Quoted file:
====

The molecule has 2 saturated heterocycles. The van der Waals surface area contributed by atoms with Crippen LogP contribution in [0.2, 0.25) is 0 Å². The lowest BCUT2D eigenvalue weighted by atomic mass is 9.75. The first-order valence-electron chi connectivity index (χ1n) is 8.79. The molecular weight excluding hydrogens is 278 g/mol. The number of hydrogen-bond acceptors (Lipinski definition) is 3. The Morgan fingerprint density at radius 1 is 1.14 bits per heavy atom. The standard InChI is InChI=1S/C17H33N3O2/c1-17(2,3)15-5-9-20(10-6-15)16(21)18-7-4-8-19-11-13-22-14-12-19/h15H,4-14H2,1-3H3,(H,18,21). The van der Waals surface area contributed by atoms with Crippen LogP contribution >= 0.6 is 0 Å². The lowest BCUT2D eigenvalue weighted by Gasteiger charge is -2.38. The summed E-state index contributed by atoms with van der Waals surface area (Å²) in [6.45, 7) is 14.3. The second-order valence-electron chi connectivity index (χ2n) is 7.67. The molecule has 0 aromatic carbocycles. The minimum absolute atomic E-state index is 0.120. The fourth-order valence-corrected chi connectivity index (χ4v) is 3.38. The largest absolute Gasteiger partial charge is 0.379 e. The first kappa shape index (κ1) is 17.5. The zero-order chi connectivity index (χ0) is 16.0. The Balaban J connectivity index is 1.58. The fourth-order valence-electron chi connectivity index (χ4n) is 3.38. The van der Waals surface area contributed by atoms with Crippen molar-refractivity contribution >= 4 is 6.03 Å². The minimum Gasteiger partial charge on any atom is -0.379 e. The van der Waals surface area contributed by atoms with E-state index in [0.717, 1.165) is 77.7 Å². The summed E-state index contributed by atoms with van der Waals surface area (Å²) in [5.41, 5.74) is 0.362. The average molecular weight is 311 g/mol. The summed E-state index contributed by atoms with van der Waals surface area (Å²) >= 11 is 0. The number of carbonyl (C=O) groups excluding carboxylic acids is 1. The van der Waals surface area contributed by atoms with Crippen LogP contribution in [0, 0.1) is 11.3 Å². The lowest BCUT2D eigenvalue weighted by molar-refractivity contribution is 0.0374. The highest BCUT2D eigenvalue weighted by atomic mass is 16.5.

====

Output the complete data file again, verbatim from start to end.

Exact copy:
The molecule has 2 saturated heterocycles. The van der Waals surface area contributed by atoms with Crippen LogP contribution in [0.2, 0.25) is 0 Å². The lowest BCUT2D eigenvalue weighted by atomic mass is 9.75. The first-order valence-electron chi connectivity index (χ1n) is 8.79. The molecular weight excluding hydrogens is 278 g/mol. The number of hydrogen-bond acceptors (Lipinski definition) is 3. The Morgan fingerprint density at radius 1 is 1.14 bits per heavy atom. The standard InChI is InChI=1S/C17H33N3O2/c1-17(2,3)15-5-9-20(10-6-15)16(21)18-7-4-8-19-11-13-22-14-12-19/h15H,4-14H2,1-3H3,(H,18,21). The van der Waals surface area contributed by atoms with Crippen LogP contribution >= 0.6 is 0 Å². The lowest BCUT2D eigenvalue weighted by Gasteiger charge is -2.38. The summed E-state index contributed by atoms with van der Waals surface area (Å²) in [6.45, 7) is 14.3. The second-order valence-electron chi connectivity index (χ2n) is 7.67. The molecule has 0 aromatic carbocycles. The minimum absolute atomic E-state index is 0.120. The fourth-order valence-corrected chi connectivity index (χ4v) is 3.38. The largest absolute Gasteiger partial charge is 0.379 e. The first kappa shape index (κ1) is 17.5. The zero-order chi connectivity index (χ0) is 16.0. The Balaban J connectivity index is 1.58. The fourth-order valence-electron chi connectivity index (χ4n) is 3.38. The van der Waals surface area contributed by atoms with Crippen molar-refractivity contribution >= 4 is 6.03 Å². The minimum Gasteiger partial charge on any atom is -0.379 e. The van der Waals surface area contributed by atoms with E-state index in [0.717, 1.165) is 77.7 Å². The summed E-state index contributed by atoms with van der Waals surface area (Å²) in [5.41, 5.74) is 0.362. The average molecular weight is 311 g/mol. The summed E-state index contributed by atoms with van der Waals surface area (Å²) >= 11 is 0. The number of carbonyl (C=O) groups excluding carboxylic acids is 1. The van der Waals surface area contributed by atoms with Crippen LogP contribution in [0, 0.1) is 11.3 Å². The lowest BCUT2D eigenvalue weighted by molar-refractivity contribution is 0.0374. The highest BCUT2D eigenvalue weighted by atomic mass is 16.5.